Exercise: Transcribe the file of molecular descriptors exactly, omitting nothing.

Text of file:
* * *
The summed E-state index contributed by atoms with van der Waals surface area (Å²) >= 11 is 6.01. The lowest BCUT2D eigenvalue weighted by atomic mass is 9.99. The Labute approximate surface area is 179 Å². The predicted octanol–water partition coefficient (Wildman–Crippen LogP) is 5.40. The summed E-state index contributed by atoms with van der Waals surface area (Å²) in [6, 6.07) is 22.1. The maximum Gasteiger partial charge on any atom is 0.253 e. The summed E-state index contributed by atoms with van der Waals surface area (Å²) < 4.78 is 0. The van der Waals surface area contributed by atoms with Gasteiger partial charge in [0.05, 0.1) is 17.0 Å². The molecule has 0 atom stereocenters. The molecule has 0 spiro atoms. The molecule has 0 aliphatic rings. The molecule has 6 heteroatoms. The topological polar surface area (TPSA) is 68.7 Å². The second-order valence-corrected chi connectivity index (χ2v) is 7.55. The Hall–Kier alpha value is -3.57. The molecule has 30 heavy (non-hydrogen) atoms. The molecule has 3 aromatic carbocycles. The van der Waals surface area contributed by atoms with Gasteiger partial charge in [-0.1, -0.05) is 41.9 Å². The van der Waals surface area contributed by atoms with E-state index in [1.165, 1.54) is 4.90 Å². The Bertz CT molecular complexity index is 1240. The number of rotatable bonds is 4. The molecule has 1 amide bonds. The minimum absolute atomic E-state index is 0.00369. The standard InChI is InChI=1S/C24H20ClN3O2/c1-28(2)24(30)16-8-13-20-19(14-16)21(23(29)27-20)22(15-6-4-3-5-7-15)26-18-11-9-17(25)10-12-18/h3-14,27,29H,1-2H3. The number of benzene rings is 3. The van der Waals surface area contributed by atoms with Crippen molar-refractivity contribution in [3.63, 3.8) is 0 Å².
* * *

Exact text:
The summed E-state index contributed by atoms with van der Waals surface area (Å²) >= 11 is 6.01. The lowest BCUT2D eigenvalue weighted by atomic mass is 9.99. The Labute approximate surface area is 179 Å². The predicted octanol–water partition coefficient (Wildman–Crippen LogP) is 5.40. The summed E-state index contributed by atoms with van der Waals surface area (Å²) in [6, 6.07) is 22.1. The maximum Gasteiger partial charge on any atom is 0.253 e. The summed E-state index contributed by atoms with van der Waals surface area (Å²) < 4.78 is 0. The van der Waals surface area contributed by atoms with Gasteiger partial charge in [0.05, 0.1) is 17.0 Å². The molecule has 0 atom stereocenters. The molecule has 0 spiro atoms. The molecule has 0 aliphatic rings. The molecule has 6 heteroatoms. The topological polar surface area (TPSA) is 68.7 Å². The second-order valence-corrected chi connectivity index (χ2v) is 7.55. The Hall–Kier alpha value is -3.57. The molecule has 30 heavy (non-hydrogen) atoms. The molecule has 3 aromatic carbocycles. The van der Waals surface area contributed by atoms with Gasteiger partial charge in [-0.1, -0.05) is 41.9 Å². The van der Waals surface area contributed by atoms with E-state index in [1.165, 1.54) is 4.90 Å². The Bertz CT molecular complexity index is 1240. The number of rotatable bonds is 4. The molecule has 1 amide bonds. The minimum absolute atomic E-state index is 0.00369. The standard InChI is InChI=1S/C24H20ClN3O2/c1-28(2)24(30)16-8-13-20-19(14-16)21(23(29)27-20)22(15-6-4-3-5-7-15)26-18-11-9-17(25)10-12-18/h3-14,27,29H,1-2H3. The number of benzene rings is 3. The van der Waals surface area contributed by atoms with Crippen molar-refractivity contribution in [3.63, 3.8) is 0 Å².